Malcolm X is one of the most important, yet controversial, figures in black history. An advocate for the rights of African Americans and highly critical of the white powers in the United States, he promoted contact between blacks and their African roots.
His life is fascinating and, although not everyone likes it, his political project for the black race has been the spark for the creation of black nationalism. Let’s take a closer look at his life through this biography of Malcolm X in summary format.
Biography of Malcolm X
Malcolm X’s life is very intense, as is his activity as an advocate for the rights of African Americans and a defender of the Islamic faith.
The birth name of Malcolm X was Malcolm Little and he was born in Omaha , Nebraska, United States, on May 19, 1925. He was the son of a Protestant pastor and a mulatto woman who had been born as a result of a rape by a white man of a black woman. Malcolm X’s childhood was hard. He had to live with the constant moving of his family, which suffered constant aggression from racist groups.
As a child, he lived through the murder of his father, a staunch defender of workers’ rights. After this misfortune, Malcolm’s mother was admitted to a psychiatric hospital, because she lost custody of her children after her husband died.
After these events, the man who was still called Malcolm Little moved from house to house, living the hard conditions with which the blacks were treated , who did not have the support of his family.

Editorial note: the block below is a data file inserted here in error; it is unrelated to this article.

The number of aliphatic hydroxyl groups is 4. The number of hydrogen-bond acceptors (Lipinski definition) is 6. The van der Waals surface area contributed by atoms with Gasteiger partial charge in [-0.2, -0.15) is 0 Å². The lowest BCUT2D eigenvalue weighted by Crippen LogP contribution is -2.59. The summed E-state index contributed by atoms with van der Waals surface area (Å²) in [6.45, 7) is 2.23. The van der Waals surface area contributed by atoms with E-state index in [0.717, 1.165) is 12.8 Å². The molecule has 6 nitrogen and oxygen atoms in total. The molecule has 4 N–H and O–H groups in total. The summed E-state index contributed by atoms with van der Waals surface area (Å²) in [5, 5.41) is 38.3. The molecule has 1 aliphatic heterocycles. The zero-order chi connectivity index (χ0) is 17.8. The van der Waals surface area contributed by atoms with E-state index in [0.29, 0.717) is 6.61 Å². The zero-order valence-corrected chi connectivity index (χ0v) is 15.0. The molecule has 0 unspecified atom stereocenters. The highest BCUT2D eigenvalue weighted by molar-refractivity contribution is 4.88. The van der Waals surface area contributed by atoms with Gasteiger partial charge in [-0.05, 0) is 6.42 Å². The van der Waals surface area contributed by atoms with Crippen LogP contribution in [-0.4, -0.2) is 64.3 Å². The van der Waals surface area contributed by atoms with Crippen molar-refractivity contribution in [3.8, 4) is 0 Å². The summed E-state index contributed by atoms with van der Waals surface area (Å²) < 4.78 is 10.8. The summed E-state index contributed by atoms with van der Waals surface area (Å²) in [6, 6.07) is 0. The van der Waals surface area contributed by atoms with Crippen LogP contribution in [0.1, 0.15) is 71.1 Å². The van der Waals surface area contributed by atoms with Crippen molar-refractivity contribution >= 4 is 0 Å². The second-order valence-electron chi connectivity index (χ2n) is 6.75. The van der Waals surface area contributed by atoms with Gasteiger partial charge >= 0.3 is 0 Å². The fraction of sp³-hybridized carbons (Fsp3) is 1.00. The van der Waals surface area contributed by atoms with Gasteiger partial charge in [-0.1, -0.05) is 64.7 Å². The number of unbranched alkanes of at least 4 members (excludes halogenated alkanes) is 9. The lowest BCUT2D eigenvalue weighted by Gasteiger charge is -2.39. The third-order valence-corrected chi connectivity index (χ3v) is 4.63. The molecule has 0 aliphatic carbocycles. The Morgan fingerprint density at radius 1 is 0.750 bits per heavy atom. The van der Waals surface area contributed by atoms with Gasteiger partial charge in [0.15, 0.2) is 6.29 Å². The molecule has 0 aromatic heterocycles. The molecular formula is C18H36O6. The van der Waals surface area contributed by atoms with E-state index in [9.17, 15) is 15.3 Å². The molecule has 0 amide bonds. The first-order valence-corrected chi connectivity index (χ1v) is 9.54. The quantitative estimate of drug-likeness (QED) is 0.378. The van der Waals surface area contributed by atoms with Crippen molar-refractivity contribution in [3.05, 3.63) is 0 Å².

He moved to New York, where he became a street criminal. He became involved in shady activities, such as drug trafficking, robbery and prostitution. Later he would be involved in the affairs of the Boston and New York underworld. However, in 1945 he was arrested and sentenced to eight to ten years in prison.
Entry into the Nation of Islam
During his stay in prison he gave up drugs and started studying by correspondence . It was during the seven years he was imprisoned that he came into contact with an organization, influenced by other prisoners, that would be fundamental for the rest of his life and in the formation of his thought: the Nation of Islam.
This organization was a Muslim religious movement that was led by Elijah Muhammad in which the idea was postulated that Allah’s favorite race was black and that whites were the personification of the devil, a race doomed to imminent disappearance.
In 1952, after leaving prison, Malcolm visited the leader of the Nation of Islam in Chicago, Illinois. It was during the course of this visit that Malcolm Little would sacrifice his family name for that of a simple X, an act loaded with meaning. The X symbolized the African surname lost by the blacks when a white master enslaved one of his ancestors .